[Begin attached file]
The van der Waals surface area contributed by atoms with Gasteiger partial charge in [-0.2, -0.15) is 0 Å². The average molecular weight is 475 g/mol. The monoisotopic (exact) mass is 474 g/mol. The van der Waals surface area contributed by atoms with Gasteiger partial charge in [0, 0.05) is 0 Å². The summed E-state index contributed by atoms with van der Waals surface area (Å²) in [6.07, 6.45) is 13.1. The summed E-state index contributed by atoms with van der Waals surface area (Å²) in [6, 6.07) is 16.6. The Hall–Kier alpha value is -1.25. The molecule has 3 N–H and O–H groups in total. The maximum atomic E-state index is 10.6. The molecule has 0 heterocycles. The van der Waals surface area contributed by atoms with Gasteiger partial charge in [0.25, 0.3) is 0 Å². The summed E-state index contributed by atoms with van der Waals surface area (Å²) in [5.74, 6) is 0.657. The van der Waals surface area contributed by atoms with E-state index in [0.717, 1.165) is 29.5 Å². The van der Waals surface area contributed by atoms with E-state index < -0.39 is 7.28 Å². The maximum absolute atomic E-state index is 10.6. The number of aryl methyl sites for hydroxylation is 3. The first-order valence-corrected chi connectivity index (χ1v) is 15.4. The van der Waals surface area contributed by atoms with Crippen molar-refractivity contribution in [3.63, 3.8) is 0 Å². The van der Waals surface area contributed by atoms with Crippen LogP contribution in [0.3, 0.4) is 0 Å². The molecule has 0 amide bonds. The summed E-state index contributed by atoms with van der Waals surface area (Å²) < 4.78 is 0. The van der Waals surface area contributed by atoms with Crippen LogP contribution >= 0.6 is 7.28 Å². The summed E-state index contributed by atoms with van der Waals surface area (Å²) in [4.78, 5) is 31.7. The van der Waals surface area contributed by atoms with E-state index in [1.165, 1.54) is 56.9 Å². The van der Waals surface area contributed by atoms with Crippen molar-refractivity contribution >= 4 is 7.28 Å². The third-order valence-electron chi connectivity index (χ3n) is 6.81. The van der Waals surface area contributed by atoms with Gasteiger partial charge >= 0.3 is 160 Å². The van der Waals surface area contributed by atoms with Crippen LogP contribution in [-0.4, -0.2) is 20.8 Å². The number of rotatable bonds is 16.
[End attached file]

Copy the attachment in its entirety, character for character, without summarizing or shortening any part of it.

The van der Waals surface area contributed by atoms with Gasteiger partial charge in [-0.2, -0.15) is 0 Å². The average molecular weight is 475 g/mol. The monoisotopic (exact) mass is 474 g/mol. The van der Waals surface area contributed by atoms with Gasteiger partial charge in [0, 0.05) is 0 Å². The summed E-state index contributed by atoms with van der Waals surface area (Å²) in [6.07, 6.45) is 13.1. The summed E-state index contributed by atoms with van der Waals surface area (Å²) in [6, 6.07) is 16.6. The Hall–Kier alpha value is -1.25. The molecule has 3 N–H and O–H groups in total. The maximum atomic E-state index is 10.6. The molecule has 0 heterocycles. The van der Waals surface area contributed by atoms with Gasteiger partial charge in [0.25, 0.3) is 0 Å². The summed E-state index contributed by atoms with van der Waals surface area (Å²) in [5.74, 6) is 0.657. The van der Waals surface area contributed by atoms with E-state index in [0.717, 1.165) is 29.5 Å². The van der Waals surface area contributed by atoms with E-state index < -0.39 is 7.28 Å². The maximum absolute atomic E-state index is 10.6. The number of aryl methyl sites for hydroxylation is 3. The first-order valence-corrected chi connectivity index (χ1v) is 15.4. The van der Waals surface area contributed by atoms with Crippen molar-refractivity contribution in [3.63, 3.8) is 0 Å². The van der Waals surface area contributed by atoms with Crippen LogP contribution in [0.3, 0.4) is 0 Å². The molecule has 0 amide bonds. The summed E-state index contributed by atoms with van der Waals surface area (Å²) < 4.78 is 0. The van der Waals surface area contributed by atoms with Crippen LogP contribution >= 0.6 is 7.28 Å². The summed E-state index contributed by atoms with van der Waals surface area (Å²) in [4.78, 5) is 31.7. The van der Waals surface area contributed by atoms with E-state index in [1.165, 1.54) is 56.9 Å². The van der Waals surface area contributed by atoms with Crippen molar-refractivity contribution >= 4 is 7.28 Å². The third-order valence-electron chi connectivity index (χ3n) is 6.81. The van der Waals surface area contributed by atoms with Gasteiger partial charge >= 0.3 is 160 Å². The van der Waals surface area contributed by atoms with Crippen LogP contribution in [-0.4, -0.2) is 20.8 Å². The number of rotatable bonds is 16.